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The Temporary Gentleman Hardcover – 3 Apr 2014

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Product details

  • Hardcover: 288 pages
  • Publisher: Faber & Faber; Main edition (3 April 2014)
  • Language: English
  • ISBN-10: 0571276954
  • ISBN-13: 978-0571276950
  • Product Dimensions: 16.1 x 2.5 x 24 cm
  • Average Customer Review: 4.6 out of 5 stars  See all reviews (43 customer reviews)
  • Amazon Bestsellers Rank: 210,318 in Books (See Top 100 in Books)

More About the Author

Sebastian Barry was born in Dublin in 1955. His plays include Boss Grady's Boys (1988), The Steward of Christendom (1995), Our Lady of Sligo (1998) and The Pride of Parnell Street (2007). His novels include The Whereabouts of Eneas McNulty (1998), Annie Dunne (2002), A Long Long Way (2005) and The Secret Scripture (2008). He has won, among other awards, the Irish-America Fund Literary Award, the Christopher Ewart-Biggs Prize, the London Critics Circle Award and the Kerry Group Irish Fiction Prize. A Long Long Way, which was also shortlisted for the Man Booker Prize and the Dublin International Impac Prize, was the Dublin: One City One Book choice for 2007. The Secret Scripture won the Costa Book of the Year Award, the Irish Book Awards for Best Novel and the Independent Booksellers Prize. It was shortlisted for the Man Booker Prize, Kerry Group Irish Fiction Award, Christopher Ewart-Biggs award and the James Tait Black Memorial Prize. He lives in Wicklow with his wife and three children.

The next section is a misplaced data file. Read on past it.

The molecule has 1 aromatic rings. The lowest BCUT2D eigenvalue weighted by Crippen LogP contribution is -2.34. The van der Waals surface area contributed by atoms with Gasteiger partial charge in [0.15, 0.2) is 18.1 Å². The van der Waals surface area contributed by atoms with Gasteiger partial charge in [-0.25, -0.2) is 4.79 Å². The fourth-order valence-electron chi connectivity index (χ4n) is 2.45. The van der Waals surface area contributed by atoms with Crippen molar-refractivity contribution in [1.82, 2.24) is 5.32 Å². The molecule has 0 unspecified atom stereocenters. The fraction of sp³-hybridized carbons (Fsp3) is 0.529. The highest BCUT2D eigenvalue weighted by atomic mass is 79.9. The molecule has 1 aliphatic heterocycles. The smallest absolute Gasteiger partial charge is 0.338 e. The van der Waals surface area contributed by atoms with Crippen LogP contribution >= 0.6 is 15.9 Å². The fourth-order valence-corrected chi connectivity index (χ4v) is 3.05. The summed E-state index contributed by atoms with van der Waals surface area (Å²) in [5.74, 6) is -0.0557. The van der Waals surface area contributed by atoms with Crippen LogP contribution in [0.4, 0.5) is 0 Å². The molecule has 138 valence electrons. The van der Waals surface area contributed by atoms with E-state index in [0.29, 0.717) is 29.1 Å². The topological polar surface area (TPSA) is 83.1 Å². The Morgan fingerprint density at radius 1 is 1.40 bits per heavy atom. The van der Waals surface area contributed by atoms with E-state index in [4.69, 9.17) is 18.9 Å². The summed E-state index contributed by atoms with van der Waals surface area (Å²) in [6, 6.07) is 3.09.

Product Description


Barry is an artist of the highest order. (Claire Kilroy Guardian, Book of the Week)

'Both fascinating and moving, The Temporary Gentleman shows Sebastian Barry to be one of our finest novelists - daring, accommodating and humane.' (John Banville)

Told in Barry's flawless prose, it's a book that leaves the reader bruised long after the final page has been, regretfully, turned. (John Harding Daily Mail)

Engrossing ... memorable ... a notable addition to Barry's ongoing chronicle of lives hitherto untold. (John Boland Irish Independent)

Few contemporary novelists are better equipped to unravel a long and complex life with insight and compassion. (Max Davidson Mail on Sunday)

The story sings with strong-pulsed poetry. (Sheena Joughin Sunday Telegraph)

Arguably our greatest living novelist. (Irish Times)

'These lives are re-imagined in language of surpassing beauty.' (New York Times)

'He writes like an angel.' (James Naughtie Sunday Telegraph)

'Barry's greatness isn't just that he's a fine writer and a deeply political writer. His greatness is he does it all simultaneously: he tells a desolating story and demolishes many myths at the same time. Ireland's lucky to have him.' (Carlo Gebler Financial Times)

'A magnificent and heart-rending novel.' (Joseph O'Connor Guardian on The Secret Scripture)